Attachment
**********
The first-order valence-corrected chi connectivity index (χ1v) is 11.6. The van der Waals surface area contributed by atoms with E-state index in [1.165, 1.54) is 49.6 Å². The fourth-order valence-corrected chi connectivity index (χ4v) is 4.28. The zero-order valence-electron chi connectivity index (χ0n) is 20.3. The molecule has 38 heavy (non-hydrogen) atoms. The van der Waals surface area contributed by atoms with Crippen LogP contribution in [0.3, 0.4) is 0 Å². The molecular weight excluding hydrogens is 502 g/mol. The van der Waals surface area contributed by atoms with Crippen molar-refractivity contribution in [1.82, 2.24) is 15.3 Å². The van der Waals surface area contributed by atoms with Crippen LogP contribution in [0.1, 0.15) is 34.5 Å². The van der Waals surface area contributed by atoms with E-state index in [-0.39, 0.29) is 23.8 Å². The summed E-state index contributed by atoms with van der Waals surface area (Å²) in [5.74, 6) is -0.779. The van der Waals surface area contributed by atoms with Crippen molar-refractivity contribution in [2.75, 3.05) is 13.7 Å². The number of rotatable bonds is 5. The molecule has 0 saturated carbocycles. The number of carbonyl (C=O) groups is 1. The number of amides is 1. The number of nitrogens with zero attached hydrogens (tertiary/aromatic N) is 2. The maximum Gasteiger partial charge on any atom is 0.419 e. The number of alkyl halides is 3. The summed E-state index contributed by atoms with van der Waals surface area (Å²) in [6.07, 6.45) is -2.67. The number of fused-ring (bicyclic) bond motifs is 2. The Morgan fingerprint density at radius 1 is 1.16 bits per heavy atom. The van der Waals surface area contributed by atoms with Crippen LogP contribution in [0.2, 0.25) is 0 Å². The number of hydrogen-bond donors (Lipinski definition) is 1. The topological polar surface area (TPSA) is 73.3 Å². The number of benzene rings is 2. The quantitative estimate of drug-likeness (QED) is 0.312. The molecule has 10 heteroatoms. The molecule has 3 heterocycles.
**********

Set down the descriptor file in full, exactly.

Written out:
The first-order valence-corrected chi connectivity index (χ1v) is 11.6. The van der Waals surface area contributed by atoms with E-state index in [1.165, 1.54) is 49.6 Å². The fourth-order valence-corrected chi connectivity index (χ4v) is 4.28. The zero-order valence-electron chi connectivity index (χ0n) is 20.3. The molecule has 38 heavy (non-hydrogen) atoms. The van der Waals surface area contributed by atoms with Crippen LogP contribution in [0.3, 0.4) is 0 Å². The molecular weight excluding hydrogens is 502 g/mol. The van der Waals surface area contributed by atoms with Crippen molar-refractivity contribution in [1.82, 2.24) is 15.3 Å². The van der Waals surface area contributed by atoms with Crippen LogP contribution in [0.1, 0.15) is 34.5 Å². The van der Waals surface area contributed by atoms with E-state index in [-0.39, 0.29) is 23.8 Å². The summed E-state index contributed by atoms with van der Waals surface area (Å²) in [5.74, 6) is -0.779. The van der Waals surface area contributed by atoms with Crippen molar-refractivity contribution in [2.75, 3.05) is 13.7 Å². The number of rotatable bonds is 5. The molecule has 0 saturated carbocycles. The number of carbonyl (C=O) groups is 1. The number of amides is 1. The number of nitrogens with zero attached hydrogens (tertiary/aromatic N) is 2. The maximum Gasteiger partial charge on any atom is 0.419 e. The number of alkyl halides is 3. The summed E-state index contributed by atoms with van der Waals surface area (Å²) in [6.07, 6.45) is -2.67. The number of fused-ring (bicyclic) bond motifs is 2. The Morgan fingerprint density at radius 1 is 1.16 bits per heavy atom. The van der Waals surface area contributed by atoms with Crippen LogP contribution in [0.2, 0.25) is 0 Å². The number of hydrogen-bond donors (Lipinski definition) is 1. The topological polar surface area (TPSA) is 73.3 Å². The number of benzene rings is 2. The quantitative estimate of drug-likeness (QED) is 0.312. The molecule has 10 heteroatoms. The molecule has 3 heterocycles.